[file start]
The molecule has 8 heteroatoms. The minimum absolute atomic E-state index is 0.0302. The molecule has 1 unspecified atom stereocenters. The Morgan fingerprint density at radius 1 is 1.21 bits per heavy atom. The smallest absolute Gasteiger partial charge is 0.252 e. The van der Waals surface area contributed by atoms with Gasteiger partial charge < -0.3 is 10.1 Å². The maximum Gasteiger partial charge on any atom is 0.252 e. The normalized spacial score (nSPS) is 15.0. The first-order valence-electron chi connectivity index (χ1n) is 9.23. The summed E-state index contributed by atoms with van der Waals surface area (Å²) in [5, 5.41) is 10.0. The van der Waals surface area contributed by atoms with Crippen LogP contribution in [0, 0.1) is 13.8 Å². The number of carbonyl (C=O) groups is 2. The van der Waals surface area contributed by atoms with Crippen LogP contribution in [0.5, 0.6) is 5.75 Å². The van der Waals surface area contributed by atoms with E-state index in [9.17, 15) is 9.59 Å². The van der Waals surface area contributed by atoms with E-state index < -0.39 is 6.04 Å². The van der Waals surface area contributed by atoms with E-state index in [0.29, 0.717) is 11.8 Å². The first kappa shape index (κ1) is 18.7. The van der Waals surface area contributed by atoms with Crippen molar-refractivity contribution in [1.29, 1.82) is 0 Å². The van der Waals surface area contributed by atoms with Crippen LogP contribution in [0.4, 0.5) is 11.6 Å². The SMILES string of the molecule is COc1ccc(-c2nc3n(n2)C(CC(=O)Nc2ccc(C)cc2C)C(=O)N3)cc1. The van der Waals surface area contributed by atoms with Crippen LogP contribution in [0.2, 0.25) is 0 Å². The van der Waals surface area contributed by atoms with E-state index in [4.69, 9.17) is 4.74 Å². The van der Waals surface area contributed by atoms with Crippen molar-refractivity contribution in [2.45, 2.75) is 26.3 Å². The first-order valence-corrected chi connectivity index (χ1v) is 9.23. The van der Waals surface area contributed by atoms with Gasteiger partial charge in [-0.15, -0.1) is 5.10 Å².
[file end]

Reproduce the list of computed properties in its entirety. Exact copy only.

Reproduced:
The molecule has 8 heteroatoms. The minimum absolute atomic E-state index is 0.0302. The molecule has 1 unspecified atom stereocenters. The Morgan fingerprint density at radius 1 is 1.21 bits per heavy atom. The smallest absolute Gasteiger partial charge is 0.252 e. The van der Waals surface area contributed by atoms with Gasteiger partial charge < -0.3 is 10.1 Å². The maximum Gasteiger partial charge on any atom is 0.252 e. The normalized spacial score (nSPS) is 15.0. The first-order valence-electron chi connectivity index (χ1n) is 9.23. The summed E-state index contributed by atoms with van der Waals surface area (Å²) in [5, 5.41) is 10.0. The van der Waals surface area contributed by atoms with Crippen LogP contribution in [0, 0.1) is 13.8 Å². The number of carbonyl (C=O) groups is 2. The van der Waals surface area contributed by atoms with Crippen LogP contribution in [0.5, 0.6) is 5.75 Å². The van der Waals surface area contributed by atoms with E-state index in [9.17, 15) is 9.59 Å². The van der Waals surface area contributed by atoms with E-state index < -0.39 is 6.04 Å². The van der Waals surface area contributed by atoms with E-state index in [0.29, 0.717) is 11.8 Å². The first kappa shape index (κ1) is 18.7. The van der Waals surface area contributed by atoms with Crippen molar-refractivity contribution in [1.29, 1.82) is 0 Å². The van der Waals surface area contributed by atoms with Crippen LogP contribution in [0.4, 0.5) is 11.6 Å². The SMILES string of the molecule is COc1ccc(-c2nc3n(n2)C(CC(=O)Nc2ccc(C)cc2C)C(=O)N3)cc1. The van der Waals surface area contributed by atoms with Crippen LogP contribution in [0.2, 0.25) is 0 Å². The van der Waals surface area contributed by atoms with E-state index in [4.69, 9.17) is 4.74 Å². The van der Waals surface area contributed by atoms with Crippen molar-refractivity contribution in [2.45, 2.75) is 26.3 Å². The first-order valence-corrected chi connectivity index (χ1v) is 9.23. The van der Waals surface area contributed by atoms with Gasteiger partial charge in [-0.15, -0.1) is 5.10 Å².